In the diocese of Amsterdam, 60% of churches are expected to close in the next five years, which represents around a hundred religious buildings. The cause, the decrease in faithful, volunteers, and income.
Amsterdam is the seat of a venerable, once prosperous diocese, whose foundation dates back to the year 1559: it extends to the province of North Holland, in the north-west of the Netherlands, as well as to a part of the province of Flevoland, and currently has 164 parishes.
Not for long, because the wave of secularization has gotten the better of the Dutch polders, and it is up to the ordinary of the place, Msgr. Jan Hendricks, to settle the dechristianization accounts.
So, the prelate brought together a few hundred parish administrators on September 10, in order to present his plan for the restructuring, or rather the rescue, of the diocese:
“It is clear that the coronavirus pandemic has accelerated the movement of departures that we already knew. The faithful have aged and have sometimes stopped going to church, while others have become accustomed to a different format on Sunday mornings,” the bishop admitted.
For his part, the vicar general of the diocese puts forward figures: “Sunday practice has been decreasing for several years and is not a recent development: from 25,000 in 2013, we have gone to 12,000 in 2021,” Msgr. Bart Putter specified, then adds that “in 1950, 80% of the baptized attended Sunday Mass, compared to 3% today.”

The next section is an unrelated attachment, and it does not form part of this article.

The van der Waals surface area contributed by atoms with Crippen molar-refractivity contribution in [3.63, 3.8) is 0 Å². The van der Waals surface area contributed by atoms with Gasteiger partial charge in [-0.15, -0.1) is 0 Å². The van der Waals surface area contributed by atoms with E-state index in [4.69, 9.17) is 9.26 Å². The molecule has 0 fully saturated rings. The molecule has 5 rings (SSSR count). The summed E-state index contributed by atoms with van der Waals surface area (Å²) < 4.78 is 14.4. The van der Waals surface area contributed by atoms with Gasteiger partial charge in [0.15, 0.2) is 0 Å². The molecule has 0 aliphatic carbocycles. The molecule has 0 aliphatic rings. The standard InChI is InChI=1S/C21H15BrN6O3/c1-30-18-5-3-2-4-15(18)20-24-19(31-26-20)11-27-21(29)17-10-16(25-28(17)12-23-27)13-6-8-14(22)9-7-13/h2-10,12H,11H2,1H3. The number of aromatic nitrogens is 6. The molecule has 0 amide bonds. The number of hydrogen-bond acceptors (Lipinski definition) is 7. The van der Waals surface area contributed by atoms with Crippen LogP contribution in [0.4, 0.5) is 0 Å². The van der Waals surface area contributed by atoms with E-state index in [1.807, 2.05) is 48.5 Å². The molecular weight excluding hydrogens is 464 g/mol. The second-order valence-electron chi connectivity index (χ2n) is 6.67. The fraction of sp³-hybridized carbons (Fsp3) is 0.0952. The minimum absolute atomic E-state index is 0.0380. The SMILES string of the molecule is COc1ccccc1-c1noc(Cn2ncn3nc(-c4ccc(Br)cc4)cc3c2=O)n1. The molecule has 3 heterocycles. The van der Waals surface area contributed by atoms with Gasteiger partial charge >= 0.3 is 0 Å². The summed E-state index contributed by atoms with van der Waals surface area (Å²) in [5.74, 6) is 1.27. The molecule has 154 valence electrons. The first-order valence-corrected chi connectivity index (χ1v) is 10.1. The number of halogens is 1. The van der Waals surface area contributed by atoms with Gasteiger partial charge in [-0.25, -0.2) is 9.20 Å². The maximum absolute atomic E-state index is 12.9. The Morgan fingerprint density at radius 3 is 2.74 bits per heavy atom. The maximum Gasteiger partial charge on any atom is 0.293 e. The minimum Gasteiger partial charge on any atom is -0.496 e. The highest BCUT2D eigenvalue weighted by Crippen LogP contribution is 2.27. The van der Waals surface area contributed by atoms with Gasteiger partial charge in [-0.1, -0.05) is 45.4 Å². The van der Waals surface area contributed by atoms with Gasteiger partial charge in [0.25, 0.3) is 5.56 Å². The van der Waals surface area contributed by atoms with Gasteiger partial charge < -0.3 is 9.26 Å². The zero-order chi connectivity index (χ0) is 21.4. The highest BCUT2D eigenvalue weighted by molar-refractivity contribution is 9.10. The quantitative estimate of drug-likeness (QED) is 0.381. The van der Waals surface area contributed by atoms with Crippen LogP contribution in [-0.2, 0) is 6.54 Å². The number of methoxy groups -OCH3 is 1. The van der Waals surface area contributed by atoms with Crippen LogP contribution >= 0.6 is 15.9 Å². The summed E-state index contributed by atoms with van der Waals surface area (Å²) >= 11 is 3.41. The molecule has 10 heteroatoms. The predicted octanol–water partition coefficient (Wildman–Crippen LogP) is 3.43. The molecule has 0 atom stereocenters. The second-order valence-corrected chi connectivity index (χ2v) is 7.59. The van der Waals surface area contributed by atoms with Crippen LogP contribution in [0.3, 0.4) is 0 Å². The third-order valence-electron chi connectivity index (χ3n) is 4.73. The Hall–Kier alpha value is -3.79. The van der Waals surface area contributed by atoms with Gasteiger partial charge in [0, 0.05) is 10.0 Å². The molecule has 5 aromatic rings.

But for all that, there is no question of calling into question the direction taken by the Dutch Church since the post-conciliar period. Rather diocese seems to be moving towards an accounting solution.
Hence the decision to close 99 of the 164 Catholic churches currently open within the next five years. And that's just the beginning: of the 65 remaining churches, 37 could continue to remain open for five to ten years, after which only 28 “central churches” would be considered “viable,” i.e., self- financed.
Fr. Jan-Jaap van Peperstraten, parish priest who exercises his ministry in Alkmaar, North Holland, reacted to the Catholic press, regretting the fact that the closures would first affect practicing Catholics in the rural areas:
“How are we going to deal with the rural areas in the future? We have no answer at the moment,” he warns.
The diocese of Amsterdam is not the only Dutch diocese to face difficulties. The diocese of Roermond, in the traditional Catholic heartland of the south of the Netherlands, will ask some parishes to reduce the number of Masses due to rising energy bills and a shortage of priests.
The springtime of the Church glimpsed by Vatican II is definitely taking a long time to dawn, while it seems that winter never stops coming...